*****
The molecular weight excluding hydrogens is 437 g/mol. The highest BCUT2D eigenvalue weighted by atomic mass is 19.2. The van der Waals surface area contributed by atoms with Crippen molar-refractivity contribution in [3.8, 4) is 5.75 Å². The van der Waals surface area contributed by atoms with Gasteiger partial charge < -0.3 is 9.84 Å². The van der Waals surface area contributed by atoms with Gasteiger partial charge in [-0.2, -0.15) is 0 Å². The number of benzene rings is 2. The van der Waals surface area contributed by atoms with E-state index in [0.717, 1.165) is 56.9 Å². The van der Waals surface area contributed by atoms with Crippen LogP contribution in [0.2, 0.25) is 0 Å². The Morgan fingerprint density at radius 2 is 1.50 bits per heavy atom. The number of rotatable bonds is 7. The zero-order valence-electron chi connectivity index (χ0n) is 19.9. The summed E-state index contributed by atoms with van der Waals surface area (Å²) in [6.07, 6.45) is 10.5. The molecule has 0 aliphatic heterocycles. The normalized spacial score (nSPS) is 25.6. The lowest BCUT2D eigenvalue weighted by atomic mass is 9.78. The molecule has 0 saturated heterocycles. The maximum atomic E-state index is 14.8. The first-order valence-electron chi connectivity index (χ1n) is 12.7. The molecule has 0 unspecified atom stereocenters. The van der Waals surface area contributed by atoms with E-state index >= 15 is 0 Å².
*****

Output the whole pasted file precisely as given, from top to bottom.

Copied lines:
The molecular weight excluding hydrogens is 437 g/mol. The highest BCUT2D eigenvalue weighted by atomic mass is 19.2. The van der Waals surface area contributed by atoms with Crippen molar-refractivity contribution in [3.8, 4) is 5.75 Å². The van der Waals surface area contributed by atoms with Gasteiger partial charge < -0.3 is 9.84 Å². The van der Waals surface area contributed by atoms with Gasteiger partial charge in [-0.2, -0.15) is 0 Å². The number of benzene rings is 2. The van der Waals surface area contributed by atoms with E-state index in [0.717, 1.165) is 56.9 Å². The van der Waals surface area contributed by atoms with Crippen LogP contribution in [0.2, 0.25) is 0 Å². The Morgan fingerprint density at radius 2 is 1.50 bits per heavy atom. The number of rotatable bonds is 7. The zero-order valence-electron chi connectivity index (χ0n) is 19.9. The summed E-state index contributed by atoms with van der Waals surface area (Å²) in [6.07, 6.45) is 10.5. The molecule has 0 aliphatic heterocycles. The normalized spacial score (nSPS) is 25.6. The lowest BCUT2D eigenvalue weighted by atomic mass is 9.78. The molecule has 0 saturated heterocycles. The maximum atomic E-state index is 14.8. The first-order valence-electron chi connectivity index (χ1n) is 12.7. The molecule has 0 unspecified atom stereocenters. The van der Waals surface area contributed by atoms with E-state index >= 15 is 0 Å².